I have a washing machine for the clothes, so I don’t need my maid to do my laundry, but in many middle class families it is still done by hand daily by the maid. And to those wondering why clothes need to be washed daily, well simply put India is a dirty place as I said. So since a house need to be mopped and dusted daily, imagine what goes on one’s clothes when you add sweat to the mix?
I generally do 2-3 batches of laundry a week, because apart from denim shorts and jeans, and maybe cargo pants nothing can be worn more than a day without or looking dirty and frumpy or just stinking up a storm. In Winter I can get away wearing a t-shirt twice before washing it, in Summer I am lucky enough if a cotton kurta will last me a day thanks to the heat and humidity that leads me to sweat buckets. Beside if you don’t believe me and ever come to India, just go out 2-3 hours come back home or to your hotel room and wipe your face clean with some toner and a cotton pad…and then think about the gunk your just removed from your face only….would you want to wear clothes that have the same sweaty dirt on more than a day? No thanks!
Back in Switzerland I could easily go a week without changing the bed sheets, even 10-15 days in winter, in India stretching to 4-5 is a maximum, so needless to say that it makes for a laundry batch fast enough.
If you live in an apartment you are spared the hassle of keeping the water tank filled and clean at all time, or the hassle of keeping the outdoor premises clean, but if you live in a house then add these to the chores.
As for cooking, Indian food takes time to prep, the veggies need a lot of cleaning, peeling and cutting, your chapatti dough need to be made almost daily, some lentils need to be soaked in advance, and you won’t find much in the way of shortcuts such as frozen veggies, pre-cut veggies, canned soaked beans and lentils…so it’s all labour intensive. One regular vegetarian meal made all from scratch takes about an hour to pull, a regular continental fare will not keep you more than 30 minutes in the kitchen, and while I can leave a roast chicken in the oven and do something else, Indian cuisine doesn’t leave you this luxury, you need to stir your food almost constantly on the stove.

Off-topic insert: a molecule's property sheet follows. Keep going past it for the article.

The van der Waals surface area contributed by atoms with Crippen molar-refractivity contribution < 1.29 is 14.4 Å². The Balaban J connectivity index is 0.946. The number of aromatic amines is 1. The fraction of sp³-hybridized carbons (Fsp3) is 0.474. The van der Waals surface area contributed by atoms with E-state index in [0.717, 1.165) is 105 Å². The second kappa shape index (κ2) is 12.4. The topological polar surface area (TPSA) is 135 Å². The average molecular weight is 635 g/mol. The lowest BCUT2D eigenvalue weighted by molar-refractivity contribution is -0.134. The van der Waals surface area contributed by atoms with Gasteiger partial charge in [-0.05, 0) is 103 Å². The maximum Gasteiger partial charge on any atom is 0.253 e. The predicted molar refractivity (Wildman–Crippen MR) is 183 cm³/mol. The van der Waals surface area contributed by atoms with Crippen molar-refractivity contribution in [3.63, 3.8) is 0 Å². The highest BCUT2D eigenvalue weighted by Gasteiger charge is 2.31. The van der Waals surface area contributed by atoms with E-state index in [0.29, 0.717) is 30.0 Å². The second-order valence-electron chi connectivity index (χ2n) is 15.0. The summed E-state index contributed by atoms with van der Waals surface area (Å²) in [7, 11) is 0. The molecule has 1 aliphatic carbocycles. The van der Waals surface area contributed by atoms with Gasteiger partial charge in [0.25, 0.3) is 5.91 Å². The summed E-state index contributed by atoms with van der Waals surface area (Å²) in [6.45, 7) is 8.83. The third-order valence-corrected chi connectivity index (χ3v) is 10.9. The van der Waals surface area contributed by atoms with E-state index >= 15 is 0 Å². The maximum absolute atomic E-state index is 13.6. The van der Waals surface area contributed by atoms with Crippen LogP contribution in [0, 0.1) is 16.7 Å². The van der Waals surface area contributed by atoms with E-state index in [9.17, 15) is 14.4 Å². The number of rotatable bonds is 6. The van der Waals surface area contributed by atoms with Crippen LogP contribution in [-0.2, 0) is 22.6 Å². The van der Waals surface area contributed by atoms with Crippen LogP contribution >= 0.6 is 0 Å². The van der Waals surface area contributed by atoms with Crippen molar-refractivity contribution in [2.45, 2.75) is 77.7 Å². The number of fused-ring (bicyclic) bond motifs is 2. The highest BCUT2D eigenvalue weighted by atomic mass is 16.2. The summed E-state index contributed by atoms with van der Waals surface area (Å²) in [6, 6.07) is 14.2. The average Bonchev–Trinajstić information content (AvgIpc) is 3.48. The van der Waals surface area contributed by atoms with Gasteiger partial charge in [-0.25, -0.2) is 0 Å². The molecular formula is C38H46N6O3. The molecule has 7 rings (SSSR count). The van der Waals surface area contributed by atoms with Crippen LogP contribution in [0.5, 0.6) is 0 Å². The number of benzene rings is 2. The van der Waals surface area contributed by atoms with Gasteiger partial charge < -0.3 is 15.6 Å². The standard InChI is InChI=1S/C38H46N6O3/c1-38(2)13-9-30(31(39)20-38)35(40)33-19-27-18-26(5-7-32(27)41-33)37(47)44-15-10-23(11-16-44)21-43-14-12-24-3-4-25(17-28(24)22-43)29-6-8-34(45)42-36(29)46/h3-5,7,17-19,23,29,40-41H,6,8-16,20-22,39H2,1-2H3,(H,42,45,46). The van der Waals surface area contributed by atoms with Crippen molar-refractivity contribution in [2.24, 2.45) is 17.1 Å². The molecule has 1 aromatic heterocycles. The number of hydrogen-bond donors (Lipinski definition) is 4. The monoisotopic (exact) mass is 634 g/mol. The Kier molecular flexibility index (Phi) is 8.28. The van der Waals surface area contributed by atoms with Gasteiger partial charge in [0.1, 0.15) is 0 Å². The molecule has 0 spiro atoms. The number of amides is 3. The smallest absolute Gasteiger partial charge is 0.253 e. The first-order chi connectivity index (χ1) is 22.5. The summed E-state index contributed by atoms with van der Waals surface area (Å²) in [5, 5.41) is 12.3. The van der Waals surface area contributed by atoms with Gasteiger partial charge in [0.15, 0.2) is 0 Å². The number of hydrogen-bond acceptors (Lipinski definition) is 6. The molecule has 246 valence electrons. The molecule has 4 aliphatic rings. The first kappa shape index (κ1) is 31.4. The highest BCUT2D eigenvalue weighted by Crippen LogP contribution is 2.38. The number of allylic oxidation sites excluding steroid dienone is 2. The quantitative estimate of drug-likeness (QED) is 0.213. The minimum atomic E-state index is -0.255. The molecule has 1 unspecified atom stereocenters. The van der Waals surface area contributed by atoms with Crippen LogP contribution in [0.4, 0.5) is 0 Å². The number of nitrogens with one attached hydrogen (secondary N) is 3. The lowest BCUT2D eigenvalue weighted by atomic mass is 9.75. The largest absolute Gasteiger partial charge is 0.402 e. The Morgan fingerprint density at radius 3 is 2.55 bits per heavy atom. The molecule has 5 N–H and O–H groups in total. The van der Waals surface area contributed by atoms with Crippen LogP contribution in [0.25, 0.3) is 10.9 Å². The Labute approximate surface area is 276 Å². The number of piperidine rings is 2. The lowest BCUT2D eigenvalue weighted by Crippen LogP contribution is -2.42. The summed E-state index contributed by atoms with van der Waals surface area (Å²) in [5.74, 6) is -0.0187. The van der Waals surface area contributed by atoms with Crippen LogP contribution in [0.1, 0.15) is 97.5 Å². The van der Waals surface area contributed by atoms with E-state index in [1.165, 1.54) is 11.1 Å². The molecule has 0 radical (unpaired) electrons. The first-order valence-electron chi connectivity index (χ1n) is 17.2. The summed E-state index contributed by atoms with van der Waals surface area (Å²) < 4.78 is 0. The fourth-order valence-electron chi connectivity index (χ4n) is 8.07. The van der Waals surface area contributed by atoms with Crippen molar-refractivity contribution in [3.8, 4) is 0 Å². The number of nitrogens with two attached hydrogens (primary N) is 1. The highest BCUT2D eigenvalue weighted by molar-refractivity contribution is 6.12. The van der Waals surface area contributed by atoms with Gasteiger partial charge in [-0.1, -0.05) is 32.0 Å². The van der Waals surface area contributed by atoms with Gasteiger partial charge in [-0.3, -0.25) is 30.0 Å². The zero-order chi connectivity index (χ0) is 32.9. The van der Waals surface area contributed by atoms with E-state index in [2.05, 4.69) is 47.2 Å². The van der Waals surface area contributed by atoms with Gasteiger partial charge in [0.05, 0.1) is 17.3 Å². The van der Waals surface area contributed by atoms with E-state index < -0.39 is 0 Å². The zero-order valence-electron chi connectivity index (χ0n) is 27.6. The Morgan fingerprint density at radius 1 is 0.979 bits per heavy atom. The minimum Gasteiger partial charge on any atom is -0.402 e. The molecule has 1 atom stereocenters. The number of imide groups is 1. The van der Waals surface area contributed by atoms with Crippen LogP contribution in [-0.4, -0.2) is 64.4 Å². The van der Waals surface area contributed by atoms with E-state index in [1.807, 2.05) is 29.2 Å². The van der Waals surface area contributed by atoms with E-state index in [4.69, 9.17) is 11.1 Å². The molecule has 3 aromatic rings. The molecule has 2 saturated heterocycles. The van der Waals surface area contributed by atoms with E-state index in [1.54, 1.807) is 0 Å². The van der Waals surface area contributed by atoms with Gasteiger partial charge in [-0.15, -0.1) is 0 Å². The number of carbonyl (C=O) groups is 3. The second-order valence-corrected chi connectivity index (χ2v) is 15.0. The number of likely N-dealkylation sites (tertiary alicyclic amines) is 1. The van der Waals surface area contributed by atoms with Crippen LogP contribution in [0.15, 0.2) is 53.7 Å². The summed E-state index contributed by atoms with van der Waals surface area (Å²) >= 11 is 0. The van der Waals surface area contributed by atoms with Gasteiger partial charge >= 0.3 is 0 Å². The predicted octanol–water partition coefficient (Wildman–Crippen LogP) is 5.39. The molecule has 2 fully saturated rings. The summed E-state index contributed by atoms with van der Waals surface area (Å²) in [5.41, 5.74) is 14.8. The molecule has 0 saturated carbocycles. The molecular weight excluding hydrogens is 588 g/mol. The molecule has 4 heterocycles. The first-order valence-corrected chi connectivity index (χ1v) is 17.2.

I made the quick calculation that if I were to keep the house clean all by myself and cook every meal I would spend at the minimum 5 hours inside the house doing the household chores. Add to this grocery shopping, picking up kids in school, and playing with them, or helping with homework and you have a very long day, now how many of my friends in the West spend 5 hours A DAY just cleaning the house and cooking?
My maid does a total of 2.5 hours of work in my home each day, I cook continental for myself, leaving her the job of cooking DH’s Indian fare. The amount of clothes I send out a week for Ironing probably tally up to 1 hour of ironing for whoever does it. And with all this taken care of, I easily spend 2-3 hours a day cleaning stuff my maid doesn’t, organizing stuff, de-cluttering, cooking, storing away clean dishes, sorting out clean laundry, folding away what doesn’t need to be ironed, hunting mosquitoes and pests (fortunately not too much of these in this current apartment), watering the plants…then picking up Ishita in school and doing all child related activities with her.

Now people from back home, don’t tell me you wouldn’t get help if you could given the circumstances? Don’t tell me that you think 5 hours of cleaning a day is no biggie and that I must be lazy for wanting to cut some of it out.
And if you still think I am lazy and spoiled, can you then blame me for giving some work to a person who needs it to feed her kids? Can you blame me for keeping a person off the street by encouraging honest hard work?

I didn’t think so!

7 comments

  1. Amen to that! The Delhi dirt is driving me insane!!